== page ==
|Chris Ware: Jimmy Corrigan, The Smartest Kid on Earth|
(Sorry. Ware likes to write like that, and it rubs off.)
Along the way we get a substantial chunk of Jimmy's grandfather's ninth year. This includes some spectactular drawings of the World's Columbian Exposition of 1893, and young James almost but not quite getting to know a young Italian boy, a cute redhead, and his own father.
Then back to the present, for a surprising revelation: Jimmy has an adoptive black sister, Amy. They're thrown together for a day or two when Dad ends up in the hospital. Then, in an echo of his grandfather's basic fucked-up-ness, Amy rejects Jimmy and Jimmy retreats to Chicago.
Graphically, the book is stunning; it has the assured, hard-edged lines of commercial illustration, with some lovely architectural vistas and snow-softened landscapes. Ware also likes to interrupt himself with postcards, cut-out projects, and blocks of mock-Victorian prose set in type so small it made my eyes hurt. There are also some awfully clever diagrams which wordlessly summarize some of the rather complicated character and place relationships.
All that said... Jimmy Corrigan is just not my cup of warm spit. Jimmy is just barely alive. He seems to be one of those pitiable folks who find ordinary life troublingly difficult, but he doesn't have the gumption to create an inner life of his own. He barely responds when he's spoken to; when he does speak, he says nothing interesting. When someone shows him kindness, he freezes up; when they're rude, he retreats.
His grandfather, the subject of the Victorian sections of the book, looks and acts exactly alike; only his father, who after all gets married and adopts a daughter, has a bit more life in him (though a banal sort of life that seems to aesthetically offend Ware).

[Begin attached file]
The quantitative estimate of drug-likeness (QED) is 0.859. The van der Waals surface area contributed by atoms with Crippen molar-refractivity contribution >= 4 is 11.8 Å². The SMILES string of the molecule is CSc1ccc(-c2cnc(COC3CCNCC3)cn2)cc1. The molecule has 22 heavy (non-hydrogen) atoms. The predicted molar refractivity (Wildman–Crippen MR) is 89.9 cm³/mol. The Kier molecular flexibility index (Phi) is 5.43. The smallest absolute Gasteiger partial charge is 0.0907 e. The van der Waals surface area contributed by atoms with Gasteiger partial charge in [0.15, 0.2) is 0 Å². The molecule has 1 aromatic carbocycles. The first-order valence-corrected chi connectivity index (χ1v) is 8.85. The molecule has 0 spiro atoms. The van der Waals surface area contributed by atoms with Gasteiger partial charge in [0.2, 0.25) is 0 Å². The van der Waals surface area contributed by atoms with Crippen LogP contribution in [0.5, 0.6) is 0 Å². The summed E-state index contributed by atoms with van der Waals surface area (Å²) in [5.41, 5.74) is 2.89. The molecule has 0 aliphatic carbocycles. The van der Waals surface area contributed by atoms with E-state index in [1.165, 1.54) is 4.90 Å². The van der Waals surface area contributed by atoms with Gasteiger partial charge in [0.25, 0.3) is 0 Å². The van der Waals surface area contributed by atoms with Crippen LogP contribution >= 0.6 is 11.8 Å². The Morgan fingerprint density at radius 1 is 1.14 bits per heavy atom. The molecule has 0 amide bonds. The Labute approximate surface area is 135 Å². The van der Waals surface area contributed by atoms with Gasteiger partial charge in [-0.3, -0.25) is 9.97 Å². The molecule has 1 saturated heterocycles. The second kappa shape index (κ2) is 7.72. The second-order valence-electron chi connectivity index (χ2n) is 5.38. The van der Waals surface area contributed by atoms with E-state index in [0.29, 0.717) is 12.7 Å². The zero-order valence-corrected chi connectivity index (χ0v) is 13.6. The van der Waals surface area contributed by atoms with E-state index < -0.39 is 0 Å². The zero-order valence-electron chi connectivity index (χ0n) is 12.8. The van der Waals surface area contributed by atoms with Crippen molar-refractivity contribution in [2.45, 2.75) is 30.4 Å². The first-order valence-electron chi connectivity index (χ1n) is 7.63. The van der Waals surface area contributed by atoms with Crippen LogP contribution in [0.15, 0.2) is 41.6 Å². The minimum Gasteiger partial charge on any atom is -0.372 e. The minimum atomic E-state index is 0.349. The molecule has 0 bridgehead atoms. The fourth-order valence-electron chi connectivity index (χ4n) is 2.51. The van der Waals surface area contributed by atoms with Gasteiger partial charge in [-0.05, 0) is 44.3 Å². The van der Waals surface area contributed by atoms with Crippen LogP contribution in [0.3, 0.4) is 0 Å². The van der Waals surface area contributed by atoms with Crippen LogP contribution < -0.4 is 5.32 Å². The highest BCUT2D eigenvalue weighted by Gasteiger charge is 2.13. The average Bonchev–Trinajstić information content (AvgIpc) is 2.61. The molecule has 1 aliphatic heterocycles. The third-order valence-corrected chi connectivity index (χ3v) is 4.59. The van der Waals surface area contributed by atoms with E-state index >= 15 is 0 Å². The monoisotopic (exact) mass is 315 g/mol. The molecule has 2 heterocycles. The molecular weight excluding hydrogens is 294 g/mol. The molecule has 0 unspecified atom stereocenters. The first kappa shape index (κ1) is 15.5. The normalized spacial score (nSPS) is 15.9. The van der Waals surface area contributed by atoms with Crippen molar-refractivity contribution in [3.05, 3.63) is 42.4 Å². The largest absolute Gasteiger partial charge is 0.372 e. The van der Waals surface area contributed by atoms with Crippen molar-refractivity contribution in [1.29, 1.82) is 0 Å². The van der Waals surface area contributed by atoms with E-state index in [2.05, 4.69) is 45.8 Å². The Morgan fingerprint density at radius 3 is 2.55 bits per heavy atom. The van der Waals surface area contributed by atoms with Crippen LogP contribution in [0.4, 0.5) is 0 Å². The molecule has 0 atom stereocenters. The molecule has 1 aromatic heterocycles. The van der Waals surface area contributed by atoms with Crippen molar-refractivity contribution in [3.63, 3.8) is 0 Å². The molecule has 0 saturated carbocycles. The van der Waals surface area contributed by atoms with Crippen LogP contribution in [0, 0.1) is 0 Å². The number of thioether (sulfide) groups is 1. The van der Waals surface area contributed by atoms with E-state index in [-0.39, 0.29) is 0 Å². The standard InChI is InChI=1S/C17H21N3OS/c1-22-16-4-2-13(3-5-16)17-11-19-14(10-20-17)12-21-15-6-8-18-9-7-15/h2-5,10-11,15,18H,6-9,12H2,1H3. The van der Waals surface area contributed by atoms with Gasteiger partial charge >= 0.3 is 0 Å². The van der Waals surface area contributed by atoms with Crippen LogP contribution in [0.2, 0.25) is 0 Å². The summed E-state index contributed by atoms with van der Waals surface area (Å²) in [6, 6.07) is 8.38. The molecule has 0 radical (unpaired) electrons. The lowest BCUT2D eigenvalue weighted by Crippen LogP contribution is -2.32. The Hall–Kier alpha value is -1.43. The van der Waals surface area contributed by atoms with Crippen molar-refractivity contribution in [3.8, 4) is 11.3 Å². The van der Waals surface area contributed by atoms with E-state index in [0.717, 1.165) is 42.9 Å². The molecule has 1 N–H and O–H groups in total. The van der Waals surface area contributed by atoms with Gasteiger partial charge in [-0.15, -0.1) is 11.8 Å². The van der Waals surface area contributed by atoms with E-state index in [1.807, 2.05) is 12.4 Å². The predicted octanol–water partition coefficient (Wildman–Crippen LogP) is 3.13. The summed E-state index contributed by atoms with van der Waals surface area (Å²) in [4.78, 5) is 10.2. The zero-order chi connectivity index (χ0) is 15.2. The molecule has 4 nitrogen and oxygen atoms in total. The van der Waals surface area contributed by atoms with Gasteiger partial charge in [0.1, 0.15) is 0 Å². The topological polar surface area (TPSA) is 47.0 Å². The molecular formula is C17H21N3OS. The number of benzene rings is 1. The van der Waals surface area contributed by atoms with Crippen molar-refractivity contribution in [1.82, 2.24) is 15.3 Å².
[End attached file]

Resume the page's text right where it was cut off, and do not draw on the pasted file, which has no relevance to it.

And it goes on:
All this becomes a bit more comprehensible when we learn that Ware himself had never known his own father. In fact, he met him for the first and last time while working on this book-- and he died before the book was done.
So, the basic circumstances of Jimmy Corrigan are autobiographical. But Ware has left something out: Jimmy is not a cartoonist. Ware has the ability to articulate his life and make art out of it; Jimmy does not. Perhaps he belittles this ability, or feels that without it he would as much of a zero as Jimmy. Still, it seems to me to be a significant and fatal omission. (Another is that Ware has managed to get himself married, something it's hard to imagine Jimmy doing.) Is it really an act of authorial compassion to chronicle lives as devoid of any human value as this? Or is Jimmy Corrigan Chris Ware's opinion of the rest of us?
Jimmy has received critical attention of the sort that Gary Groth craves, such as reviews in the Village Voice Literary Supplement. I don't begrudge it; Ware has certainly shown that the sort of existential despair that suffuses much of modern literature can be successfully evoked in comics.